It doesn’t seem to matter that COVID-19 is far less lethal than AIDS, and less dangerous than The Bomb by infinite orders of magnitude. Hysteria reigns, and the prohibitions against social gatherings and the closure of public spaces represent the greatest challenge the performing arts in America have ever faced. The theaters are closed at precisely the moment when we most need the empathy, the wisdom and the sense of our shared humanity that the arts supply. Surely our presenters are fully engaged in seeking to design environments that will be safe both for artists and the public. Yet questions of the utmost urgency are clamoring for answers.
First among these: Is it safe for us to treat COVID-19 as if it were an isolated problem, without considering the political landscape that surrounds it? We readily invoke the lessons of history when throwing darts for partisan satisfaction, but do we take those lessons seriously? Can we dismiss the possibility that events in our country could take an even more sinister and authoritarian turn? Should we be more afraid of a passing virus or of the lasting consequences of unchecked power?
Here are three more questions specific to arts lovers: Has anyone dared to speculate what the dance scene might look like if our theaters remain closed for a year? In a time of ever-increasing social need, can anyone reasonably expect patrons to support the arts if presenters and the artists themselves lack the conviction that their work must be performed? Will life still be worth living if our culture is dead, and our freedom gone?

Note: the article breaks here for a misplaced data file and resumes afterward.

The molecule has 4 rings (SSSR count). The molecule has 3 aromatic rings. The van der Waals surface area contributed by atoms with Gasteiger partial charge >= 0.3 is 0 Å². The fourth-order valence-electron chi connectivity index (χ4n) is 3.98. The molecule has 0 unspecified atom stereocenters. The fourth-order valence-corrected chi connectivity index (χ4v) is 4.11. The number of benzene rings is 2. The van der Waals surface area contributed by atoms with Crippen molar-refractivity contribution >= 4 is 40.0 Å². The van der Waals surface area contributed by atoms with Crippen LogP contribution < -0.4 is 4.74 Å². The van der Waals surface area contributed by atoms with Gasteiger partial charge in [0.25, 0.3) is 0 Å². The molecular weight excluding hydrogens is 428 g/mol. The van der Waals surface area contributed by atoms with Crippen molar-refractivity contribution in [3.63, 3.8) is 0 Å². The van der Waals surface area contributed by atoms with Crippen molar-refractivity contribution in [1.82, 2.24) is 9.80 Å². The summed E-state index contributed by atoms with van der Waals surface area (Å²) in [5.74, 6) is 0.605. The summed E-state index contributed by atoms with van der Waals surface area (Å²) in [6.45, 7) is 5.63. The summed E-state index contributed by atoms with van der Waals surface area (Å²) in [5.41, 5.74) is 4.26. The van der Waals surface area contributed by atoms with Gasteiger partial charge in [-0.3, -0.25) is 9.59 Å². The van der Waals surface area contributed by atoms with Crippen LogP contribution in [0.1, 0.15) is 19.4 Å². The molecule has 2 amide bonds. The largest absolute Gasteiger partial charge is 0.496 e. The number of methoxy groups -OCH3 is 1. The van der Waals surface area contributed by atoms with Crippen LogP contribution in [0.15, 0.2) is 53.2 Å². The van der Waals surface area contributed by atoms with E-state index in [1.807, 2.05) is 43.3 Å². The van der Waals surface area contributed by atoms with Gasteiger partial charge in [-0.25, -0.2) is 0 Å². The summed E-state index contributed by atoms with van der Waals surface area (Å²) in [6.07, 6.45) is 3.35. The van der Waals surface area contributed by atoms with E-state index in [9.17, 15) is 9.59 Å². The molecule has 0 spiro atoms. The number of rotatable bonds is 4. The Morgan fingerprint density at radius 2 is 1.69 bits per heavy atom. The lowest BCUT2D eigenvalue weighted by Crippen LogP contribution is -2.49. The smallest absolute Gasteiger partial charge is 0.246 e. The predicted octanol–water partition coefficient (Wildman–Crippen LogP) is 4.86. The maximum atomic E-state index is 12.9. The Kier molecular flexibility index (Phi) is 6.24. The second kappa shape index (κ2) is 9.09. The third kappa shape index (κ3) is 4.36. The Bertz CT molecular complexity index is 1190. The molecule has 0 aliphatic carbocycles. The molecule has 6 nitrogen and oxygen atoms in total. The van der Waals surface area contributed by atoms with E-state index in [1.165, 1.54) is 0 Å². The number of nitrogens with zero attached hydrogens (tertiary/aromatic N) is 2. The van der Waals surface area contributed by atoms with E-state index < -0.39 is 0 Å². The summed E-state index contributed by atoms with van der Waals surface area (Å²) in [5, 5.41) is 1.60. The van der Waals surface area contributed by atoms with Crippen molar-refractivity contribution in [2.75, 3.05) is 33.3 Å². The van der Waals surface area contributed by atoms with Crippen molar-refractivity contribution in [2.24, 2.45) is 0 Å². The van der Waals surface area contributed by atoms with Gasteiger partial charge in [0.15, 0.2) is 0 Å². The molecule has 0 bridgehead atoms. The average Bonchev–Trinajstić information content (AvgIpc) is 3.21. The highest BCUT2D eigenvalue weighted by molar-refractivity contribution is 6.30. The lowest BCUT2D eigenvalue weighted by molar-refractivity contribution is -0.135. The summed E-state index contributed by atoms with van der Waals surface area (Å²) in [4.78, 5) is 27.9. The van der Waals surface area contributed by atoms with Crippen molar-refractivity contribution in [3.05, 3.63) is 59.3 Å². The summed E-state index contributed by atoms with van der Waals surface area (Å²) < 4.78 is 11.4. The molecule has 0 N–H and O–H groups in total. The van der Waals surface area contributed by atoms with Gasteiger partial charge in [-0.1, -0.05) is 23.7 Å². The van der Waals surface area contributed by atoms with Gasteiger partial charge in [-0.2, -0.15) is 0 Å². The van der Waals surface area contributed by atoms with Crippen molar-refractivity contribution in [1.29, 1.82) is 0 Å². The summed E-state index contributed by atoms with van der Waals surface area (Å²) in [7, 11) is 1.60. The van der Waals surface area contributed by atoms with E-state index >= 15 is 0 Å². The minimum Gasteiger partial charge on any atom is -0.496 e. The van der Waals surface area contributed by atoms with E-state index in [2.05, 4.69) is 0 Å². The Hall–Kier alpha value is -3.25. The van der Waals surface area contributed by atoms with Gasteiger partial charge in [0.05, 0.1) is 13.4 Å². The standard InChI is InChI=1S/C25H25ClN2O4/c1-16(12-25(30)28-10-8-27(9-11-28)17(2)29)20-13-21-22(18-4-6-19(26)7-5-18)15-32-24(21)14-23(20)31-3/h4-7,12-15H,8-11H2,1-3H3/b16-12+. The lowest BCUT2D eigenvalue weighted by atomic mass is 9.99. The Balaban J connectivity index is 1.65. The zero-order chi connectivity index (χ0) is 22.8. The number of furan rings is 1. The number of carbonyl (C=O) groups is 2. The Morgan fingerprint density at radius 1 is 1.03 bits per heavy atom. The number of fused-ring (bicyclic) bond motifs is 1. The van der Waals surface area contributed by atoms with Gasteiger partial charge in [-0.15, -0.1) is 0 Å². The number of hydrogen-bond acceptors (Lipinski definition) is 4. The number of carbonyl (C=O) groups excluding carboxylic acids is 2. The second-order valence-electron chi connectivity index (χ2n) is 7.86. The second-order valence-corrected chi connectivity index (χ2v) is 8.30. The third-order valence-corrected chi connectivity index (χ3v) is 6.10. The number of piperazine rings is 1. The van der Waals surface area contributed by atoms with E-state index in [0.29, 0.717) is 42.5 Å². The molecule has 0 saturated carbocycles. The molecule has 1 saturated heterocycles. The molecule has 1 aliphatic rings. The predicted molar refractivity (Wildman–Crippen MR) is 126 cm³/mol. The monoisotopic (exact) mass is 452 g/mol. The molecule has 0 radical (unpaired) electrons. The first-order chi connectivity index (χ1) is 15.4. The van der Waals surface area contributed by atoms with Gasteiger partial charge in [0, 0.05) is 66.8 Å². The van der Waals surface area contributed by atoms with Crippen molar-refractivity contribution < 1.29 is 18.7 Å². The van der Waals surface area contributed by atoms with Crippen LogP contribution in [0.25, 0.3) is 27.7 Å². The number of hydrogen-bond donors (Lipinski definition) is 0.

To forestall the very worst outcome, I would argue, we will need to strike a balance between the risk to our persons and the risk to our artistic community. And we will need to find that balance soon.
In the meantime, among the (few) virtues of quarantine are the opportunities to expand one’s perspective by reading, and to become reacquainted with favorite authors who may offer insight into our predicament. Evidently the man of the hour is George Orwell, who clearly understood the threat of all-encompassing social control. He was also a critic, with words of advice for his fellow artists.
In a 1948 essay titled “Writers and Leviathan,” Orwell addressed the difficulty of being an artist in a “political age” whose demands make it impossible to divorce the world and devote oneself to pure aesthetics. In such an age, Orwell declared that the artist has a responsibility to society, because the kind of government we have depends in part upon “the prevailing intellectual atmosphere,” and upon the willingness of writers and artists “to keep the spirit of Liberalism alive.”